Tuesday, October 24, 2006

Learners Permit

Oldest son turned 16 over the summer and of course that only means one thing in NJ - getting your learners permit to drive.

Here in the Garden State a 16 year old must take 6 hours of professional drivers training which must speak volumes about the environment around the young new driver. Our state government decided that professional training is required before you get behind the wheel of an automobile as a 16 year old.

Well $300 dollars and 3 months later that part of the experience was complete and Oldest Son was ready to start driving behind the wheel of cars that I owed. The permit arrived on a rainy Wednesday when we needed Bleu Cheese dressing for dinner. I didn't know it had arrived when I demanded that we had to have Bleu Cheese with the buffalo chicken. I was thinking that I would jump in the car and race over the Stop and Shop that used to be a Super G and has now gone downhill and we don't shop there any more except for Bleu Cheese Dressing right before dinner.

But I digress.

When I said I had to have Bleu Cheese Dressing, Mrs F suggested Oldest Son drive over the Stop and Shop that used to be a Super G.

I wasn't quite sure what to say. I don't think I was fully prepared for the moment. Wasn't just yesterday when She woke me up and said "the stick turned pink"? And now He was going to drive me over to the store.

I said "sure".

We went out to the the small car. My drive-to-the-train-station-car and he got in the drivers seat. I got in the passenger seat, a seat to which I am not accustomed. Ever.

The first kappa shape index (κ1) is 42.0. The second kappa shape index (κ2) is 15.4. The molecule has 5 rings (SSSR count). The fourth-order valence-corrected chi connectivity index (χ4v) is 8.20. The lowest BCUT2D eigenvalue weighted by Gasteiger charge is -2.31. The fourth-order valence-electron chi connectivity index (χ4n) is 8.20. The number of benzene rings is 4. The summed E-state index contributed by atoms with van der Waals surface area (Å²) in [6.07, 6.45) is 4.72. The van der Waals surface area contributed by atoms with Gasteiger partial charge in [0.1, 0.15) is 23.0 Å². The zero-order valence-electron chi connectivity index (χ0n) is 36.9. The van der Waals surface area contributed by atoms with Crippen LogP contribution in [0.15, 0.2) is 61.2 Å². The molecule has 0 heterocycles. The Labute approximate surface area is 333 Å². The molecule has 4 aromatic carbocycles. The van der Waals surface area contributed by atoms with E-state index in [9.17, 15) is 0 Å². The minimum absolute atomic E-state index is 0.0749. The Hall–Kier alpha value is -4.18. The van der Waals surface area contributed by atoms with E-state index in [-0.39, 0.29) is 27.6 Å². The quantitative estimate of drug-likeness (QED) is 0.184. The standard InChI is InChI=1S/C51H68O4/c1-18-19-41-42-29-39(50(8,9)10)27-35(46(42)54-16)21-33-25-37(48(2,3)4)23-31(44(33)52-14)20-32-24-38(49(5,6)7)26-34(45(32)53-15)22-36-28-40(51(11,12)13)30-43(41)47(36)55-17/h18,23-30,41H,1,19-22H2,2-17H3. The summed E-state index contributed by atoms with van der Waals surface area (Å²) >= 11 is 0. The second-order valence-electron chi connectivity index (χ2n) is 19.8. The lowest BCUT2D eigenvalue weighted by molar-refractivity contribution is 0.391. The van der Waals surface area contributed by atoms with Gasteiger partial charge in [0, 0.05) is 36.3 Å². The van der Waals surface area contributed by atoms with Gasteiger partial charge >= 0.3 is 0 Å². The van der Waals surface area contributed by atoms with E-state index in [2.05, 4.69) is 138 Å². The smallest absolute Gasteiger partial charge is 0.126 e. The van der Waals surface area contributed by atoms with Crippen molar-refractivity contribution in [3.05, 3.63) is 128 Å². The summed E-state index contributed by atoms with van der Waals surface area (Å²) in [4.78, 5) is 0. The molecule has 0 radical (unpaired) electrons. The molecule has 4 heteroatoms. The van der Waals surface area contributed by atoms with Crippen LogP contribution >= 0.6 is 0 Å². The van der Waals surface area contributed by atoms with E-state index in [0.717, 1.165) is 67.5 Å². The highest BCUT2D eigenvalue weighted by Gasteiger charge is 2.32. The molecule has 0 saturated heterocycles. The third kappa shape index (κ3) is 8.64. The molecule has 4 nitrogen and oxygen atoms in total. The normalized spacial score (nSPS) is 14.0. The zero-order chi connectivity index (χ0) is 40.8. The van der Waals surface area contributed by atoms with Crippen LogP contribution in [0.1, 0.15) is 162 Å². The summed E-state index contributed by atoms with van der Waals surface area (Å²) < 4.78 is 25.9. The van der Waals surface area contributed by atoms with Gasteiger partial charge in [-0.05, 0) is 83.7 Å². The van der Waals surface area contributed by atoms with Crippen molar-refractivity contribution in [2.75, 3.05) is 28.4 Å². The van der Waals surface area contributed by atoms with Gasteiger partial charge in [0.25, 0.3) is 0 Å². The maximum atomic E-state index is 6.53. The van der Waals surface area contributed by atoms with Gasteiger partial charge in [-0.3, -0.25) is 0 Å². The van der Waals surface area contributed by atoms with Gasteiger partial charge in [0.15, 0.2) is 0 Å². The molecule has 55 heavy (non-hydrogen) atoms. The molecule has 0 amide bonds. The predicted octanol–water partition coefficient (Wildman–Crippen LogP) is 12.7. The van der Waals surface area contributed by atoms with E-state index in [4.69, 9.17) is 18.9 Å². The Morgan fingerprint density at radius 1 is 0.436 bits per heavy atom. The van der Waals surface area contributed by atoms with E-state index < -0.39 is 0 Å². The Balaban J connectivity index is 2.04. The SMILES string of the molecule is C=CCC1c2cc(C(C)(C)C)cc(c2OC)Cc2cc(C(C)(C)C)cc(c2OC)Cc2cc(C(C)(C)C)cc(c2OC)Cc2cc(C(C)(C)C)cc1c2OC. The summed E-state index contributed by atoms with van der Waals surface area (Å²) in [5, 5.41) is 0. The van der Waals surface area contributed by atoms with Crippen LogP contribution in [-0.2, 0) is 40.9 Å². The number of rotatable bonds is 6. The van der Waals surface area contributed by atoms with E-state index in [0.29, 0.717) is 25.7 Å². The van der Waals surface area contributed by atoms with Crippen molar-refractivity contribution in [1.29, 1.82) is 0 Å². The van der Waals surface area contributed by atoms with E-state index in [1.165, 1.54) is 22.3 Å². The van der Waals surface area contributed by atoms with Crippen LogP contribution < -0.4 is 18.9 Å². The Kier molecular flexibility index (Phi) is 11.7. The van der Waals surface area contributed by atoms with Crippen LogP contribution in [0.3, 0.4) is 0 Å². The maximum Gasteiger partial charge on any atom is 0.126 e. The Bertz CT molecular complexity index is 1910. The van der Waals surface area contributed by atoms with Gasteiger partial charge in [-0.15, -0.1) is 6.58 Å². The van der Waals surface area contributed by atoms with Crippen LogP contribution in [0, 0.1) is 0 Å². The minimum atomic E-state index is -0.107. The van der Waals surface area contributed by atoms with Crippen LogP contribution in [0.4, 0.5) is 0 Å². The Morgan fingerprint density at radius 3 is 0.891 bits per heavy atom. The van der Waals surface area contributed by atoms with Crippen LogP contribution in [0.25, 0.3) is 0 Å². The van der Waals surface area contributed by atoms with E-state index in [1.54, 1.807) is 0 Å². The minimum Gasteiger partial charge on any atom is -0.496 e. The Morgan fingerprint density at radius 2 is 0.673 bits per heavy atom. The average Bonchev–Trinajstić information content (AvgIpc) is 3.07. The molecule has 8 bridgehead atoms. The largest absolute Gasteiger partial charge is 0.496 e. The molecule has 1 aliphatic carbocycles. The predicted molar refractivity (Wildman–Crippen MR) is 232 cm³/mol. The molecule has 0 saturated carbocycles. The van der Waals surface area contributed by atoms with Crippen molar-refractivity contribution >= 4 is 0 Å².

He put on his seat belt and started the car. Actually he started the car once and then sprung the key into the starter position again making a grinding noise.

You have no idea what they don't know.

The state of New jersey only makes it worse by making them spend 6 hours in a "professional" setting because then you don't know what they know about driving and what they don't.

After the starter episode he turned on the lights to the first position, the "parking lights" (what the are these for anyway? In thirty years I have never driven anywhere with just these lights on).

Lesson one: These are the head lights. You need them to see.

I decided that a little refresher of all the switches and knobs was in order. Windshield wipers, emergency brakes, seat adjustment. Check, check and check.

We were ready and he drove off into our cul de sac. There is nothing more frightening then realizing that you have just turned over a 1500 lb automobile to someone whose skills as a driver are a complete unknown.

As he turned around in the dead end I tried not to show my panic. "You are doing great" I told him and he was, it was the truth. I just felt helpless.

As we drove off our street and through the development to the exit we talked about a strategy for approaching the Stop and Shop and parking the car. I realized there was another skill I had taken for granted: parking.

Over all he did great except for making a right without being able to see all the way up the street and we were back in 15 minutes.

Mrs F said that she would let him drive home all the way from the High School after she picked him up from Band the next day but I told her "you are not ready for this" .

Since that night I grown accustomed to letting him drive.
It's not easy but I am better at it. He was always fine - I had the problem.

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